In candidate-on-candidate questioning, Atlanta attorney Jesse Spikes had one of the sharpest jabs at Mary Norwood of the entire evening.
“You’ve been on the council now for eight years. And never once in all those eight years has anyone asked you to lead a single council committee,” he noted. “Isn’t that a damning indictment of your leadership abilities by those people who work with you?”
“I realized that the committee system at council – the chairman has no power. The chairman has no ability to withhold legislation from reaching the floor. I am so interested in the multiplicity of issues across the state, that I spent my eight years working for specific results in communities.”
Norwood and Reed also exchanged pleasantries. Reed asked Norwood about her expenditures — some of which, he said, were reimbursements for money that went to her robo-call company.
Reed accused her of violating city procurement rules. Norwood responded by waving the report from the city ethics commission that said “all of my expenditures were absolutely correct, all of my expenditures were absolutely above board.”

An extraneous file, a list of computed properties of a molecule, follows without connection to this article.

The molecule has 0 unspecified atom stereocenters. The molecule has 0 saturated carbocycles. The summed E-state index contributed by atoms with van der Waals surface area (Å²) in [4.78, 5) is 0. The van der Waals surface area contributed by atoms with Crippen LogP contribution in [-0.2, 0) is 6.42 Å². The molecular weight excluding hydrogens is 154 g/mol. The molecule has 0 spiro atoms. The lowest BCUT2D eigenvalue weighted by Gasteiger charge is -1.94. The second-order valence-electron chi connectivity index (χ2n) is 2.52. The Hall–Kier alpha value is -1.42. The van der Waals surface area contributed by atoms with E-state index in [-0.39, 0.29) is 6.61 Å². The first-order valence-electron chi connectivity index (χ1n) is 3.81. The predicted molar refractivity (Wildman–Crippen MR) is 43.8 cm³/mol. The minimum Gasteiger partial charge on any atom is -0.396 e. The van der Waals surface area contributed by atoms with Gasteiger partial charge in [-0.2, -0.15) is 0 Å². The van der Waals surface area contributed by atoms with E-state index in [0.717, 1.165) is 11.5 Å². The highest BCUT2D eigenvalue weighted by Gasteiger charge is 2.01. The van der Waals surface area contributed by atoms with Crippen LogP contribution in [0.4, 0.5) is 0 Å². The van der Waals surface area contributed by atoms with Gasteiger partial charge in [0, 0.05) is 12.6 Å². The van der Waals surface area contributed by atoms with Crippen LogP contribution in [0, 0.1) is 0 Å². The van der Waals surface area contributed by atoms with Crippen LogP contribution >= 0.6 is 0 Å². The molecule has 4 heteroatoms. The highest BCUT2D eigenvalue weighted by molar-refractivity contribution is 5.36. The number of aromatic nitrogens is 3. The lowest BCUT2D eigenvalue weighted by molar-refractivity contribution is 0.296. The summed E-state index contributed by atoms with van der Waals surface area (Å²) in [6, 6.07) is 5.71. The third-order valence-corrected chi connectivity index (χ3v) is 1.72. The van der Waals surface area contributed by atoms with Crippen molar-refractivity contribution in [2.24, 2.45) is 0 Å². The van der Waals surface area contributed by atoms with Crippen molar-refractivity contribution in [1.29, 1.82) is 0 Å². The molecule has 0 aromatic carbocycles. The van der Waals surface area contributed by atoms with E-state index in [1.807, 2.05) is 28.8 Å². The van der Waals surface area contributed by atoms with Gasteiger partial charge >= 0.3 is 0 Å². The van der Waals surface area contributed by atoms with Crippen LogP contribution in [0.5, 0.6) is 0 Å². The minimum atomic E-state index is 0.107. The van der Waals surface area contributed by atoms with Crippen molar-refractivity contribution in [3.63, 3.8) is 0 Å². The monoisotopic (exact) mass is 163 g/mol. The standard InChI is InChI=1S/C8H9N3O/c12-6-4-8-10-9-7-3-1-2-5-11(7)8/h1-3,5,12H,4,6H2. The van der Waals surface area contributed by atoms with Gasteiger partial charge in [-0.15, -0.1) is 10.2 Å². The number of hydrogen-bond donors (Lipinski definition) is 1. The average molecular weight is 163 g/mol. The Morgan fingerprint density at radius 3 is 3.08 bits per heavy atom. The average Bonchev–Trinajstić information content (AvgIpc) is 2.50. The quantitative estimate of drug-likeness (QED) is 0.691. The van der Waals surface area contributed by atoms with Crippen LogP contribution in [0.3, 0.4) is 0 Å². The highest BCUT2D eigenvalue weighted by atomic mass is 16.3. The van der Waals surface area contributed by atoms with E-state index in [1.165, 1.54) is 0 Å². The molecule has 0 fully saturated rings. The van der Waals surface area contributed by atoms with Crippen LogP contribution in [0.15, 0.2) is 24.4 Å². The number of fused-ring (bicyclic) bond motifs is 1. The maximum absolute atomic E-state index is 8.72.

“As far as my telephone company, my company had been a vendor for the city since the mid-90s. When I got to City Hall, the mayor used my company,” Norwood said.
In return, Norwood asked Reed, “Do you think cronyism is a major problem at City Hall?”
Not as much as it has been since Shirley Franklin’s been in office, Reed replied. Reed tried to turn the question back on Norwood. In 2002, Franklin proposed and City Council passed an ethics package that cut out some of the funny business, Reed said.
Norwood voted for that, he declared. But then, in 2006, Norwood voted to weaken the same package. “In fact, you voted to weaken the provisions regarding tickets to council members,” he said.
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